I had the opportunity to take shots of many of Panerai’s new introductions for the year during the SIHH fair. Please forgive the dust, fingerprints, etc…these shots were taken handheld very quickly!
PAM524 – LUMINOR 1950 3 DAYS CHRONO FLYBACK – 44mm
Featuring Panerai’s first automatic movement with flyback chronograph – the caliber P.9100.
PAM525 – LUMINOR 1950 3 DAYS CHRONO FLYBACK ORO ROSSO – 44mm
PAM514 – RADIOMIR 1940 3 DAYS – 47mm
A modern version of the historic Radiomir 1940 case – the transition between the Radiomir case to the Luminor. In stainless steel, it’s fitted with the P.3000 manual-winding movement with three days of power reserve.
On the wrist of the lovely Veruska Molitor, Director of the Panerai Boutique in New York City…
PAM512 – RADIOMIR 1940 – 42mm
A smaller version of the Radiomir 1940 case style, measuring in at 42 mm. It houses the manual-winding P.999/1 caliber with 60 hours of power reserve.
PAM507 – LUMINOR SUBMERSIBLE 1950 3 DAYS POWER RESERVE AUTOMATIC BRONZO – 47mm
A limited edition of 1000 pieces, this is the second bronze-cased Panerai, now featuring a power reserve indicator at 4 o’clock…
PAM508 – LUMINOR SUBMERSIBLE 1950 3 DAYS AUTOMATIC CERAMICA – 47mm
Also a limited edition of 1000 pieces, the case and bezel are made of black ceramic. Inside is the Panerai P.9000 automatic movement with three days of power reserve.
PAM364 – LUMINOR SUBMERSIBLE 1950 2500m 3 DAYS AUTOMATIC TITANIO – 47mm
A limited edition of 500, the 47 mm case is made of titanium and is water resistant to 2500 meters. A helium escape valve is located on the side of the titanium case.
PAM526 – LUMINOR 1950 REGATTA 3 DAYS CHRONO FLYBACK AUTOMATIC TITANIO – 47mm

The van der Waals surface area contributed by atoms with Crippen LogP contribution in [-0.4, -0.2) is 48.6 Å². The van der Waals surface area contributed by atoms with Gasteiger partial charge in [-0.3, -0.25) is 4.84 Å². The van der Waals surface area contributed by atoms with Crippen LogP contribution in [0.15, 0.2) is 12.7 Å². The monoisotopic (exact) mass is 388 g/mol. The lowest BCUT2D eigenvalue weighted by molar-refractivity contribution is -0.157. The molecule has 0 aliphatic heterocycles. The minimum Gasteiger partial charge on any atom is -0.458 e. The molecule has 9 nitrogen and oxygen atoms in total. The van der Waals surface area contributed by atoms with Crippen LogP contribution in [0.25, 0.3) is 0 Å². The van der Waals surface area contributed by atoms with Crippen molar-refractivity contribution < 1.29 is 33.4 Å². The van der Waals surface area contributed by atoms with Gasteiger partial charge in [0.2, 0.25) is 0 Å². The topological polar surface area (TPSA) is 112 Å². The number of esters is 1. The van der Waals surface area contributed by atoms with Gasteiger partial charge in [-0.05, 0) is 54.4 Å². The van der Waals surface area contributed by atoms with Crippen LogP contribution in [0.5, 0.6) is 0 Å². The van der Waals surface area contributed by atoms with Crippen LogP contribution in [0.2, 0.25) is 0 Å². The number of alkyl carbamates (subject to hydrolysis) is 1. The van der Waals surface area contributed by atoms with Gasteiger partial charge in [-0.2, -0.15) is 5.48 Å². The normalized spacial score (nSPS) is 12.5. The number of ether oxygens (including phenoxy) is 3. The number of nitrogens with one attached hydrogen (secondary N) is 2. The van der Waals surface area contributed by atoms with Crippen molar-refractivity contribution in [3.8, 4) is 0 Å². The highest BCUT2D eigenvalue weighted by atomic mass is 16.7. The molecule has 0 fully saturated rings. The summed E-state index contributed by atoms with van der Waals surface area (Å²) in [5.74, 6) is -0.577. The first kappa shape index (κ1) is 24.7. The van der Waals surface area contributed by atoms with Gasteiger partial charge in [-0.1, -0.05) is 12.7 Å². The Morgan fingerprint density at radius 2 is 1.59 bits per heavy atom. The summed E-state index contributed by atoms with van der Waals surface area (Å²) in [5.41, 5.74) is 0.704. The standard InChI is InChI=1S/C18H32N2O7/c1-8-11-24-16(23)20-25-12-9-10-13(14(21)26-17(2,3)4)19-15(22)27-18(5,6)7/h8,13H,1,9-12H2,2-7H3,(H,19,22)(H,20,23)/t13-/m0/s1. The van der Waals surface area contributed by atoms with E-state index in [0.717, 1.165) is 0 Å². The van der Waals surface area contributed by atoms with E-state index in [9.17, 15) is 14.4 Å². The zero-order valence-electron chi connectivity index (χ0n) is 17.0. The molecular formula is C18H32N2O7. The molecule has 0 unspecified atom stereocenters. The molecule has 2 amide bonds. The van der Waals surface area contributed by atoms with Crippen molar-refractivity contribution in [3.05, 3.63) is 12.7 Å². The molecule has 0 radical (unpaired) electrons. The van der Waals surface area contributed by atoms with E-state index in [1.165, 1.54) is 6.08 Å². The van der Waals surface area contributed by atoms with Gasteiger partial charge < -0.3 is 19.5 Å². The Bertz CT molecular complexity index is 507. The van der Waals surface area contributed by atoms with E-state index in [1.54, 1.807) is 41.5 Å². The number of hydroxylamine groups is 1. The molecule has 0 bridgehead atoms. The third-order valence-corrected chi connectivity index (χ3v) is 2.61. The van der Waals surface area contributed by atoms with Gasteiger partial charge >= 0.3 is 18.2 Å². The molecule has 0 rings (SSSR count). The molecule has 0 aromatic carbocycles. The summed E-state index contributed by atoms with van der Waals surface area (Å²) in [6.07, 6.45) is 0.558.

Featuring a regatta countdown feature for yacht racing starts, the PAM526 is based on Panerai’s new P.9100 automatic chronograph. From Panerai’s press material, here’s how it works:
The remarkable simplicity of using the Regatta countdown function is evidence of the excellence of the technical innovation achieved by the new P.9100/R automatic chronograph calibre, the movement of the new Luminor 1950 Regatta 3 Days Chrono Flyback Titanio. An orange push-button at four o’clock moves the central orange chronograph minute hand back one minute at a time, until it is at the correct position in relation to the length of the countdown. On starting the chronograph, by pushing the chronograph stop/start button at ten o’clock, the relative hands begin to move, indicating first the minutes and seconds which remain until the start, and then, when the countdown has finished, the time elapsed since the start of the race. The push-button at eight o’clock ends the time measurement, returning all the chronograph hands to zero. Alternatively, if it is operated while the hands are still moving, it activates the return-to-zero (flyback) function of these hands, thus enabling a new time interval to be measured immediately without having to operate the stop and reset buttons.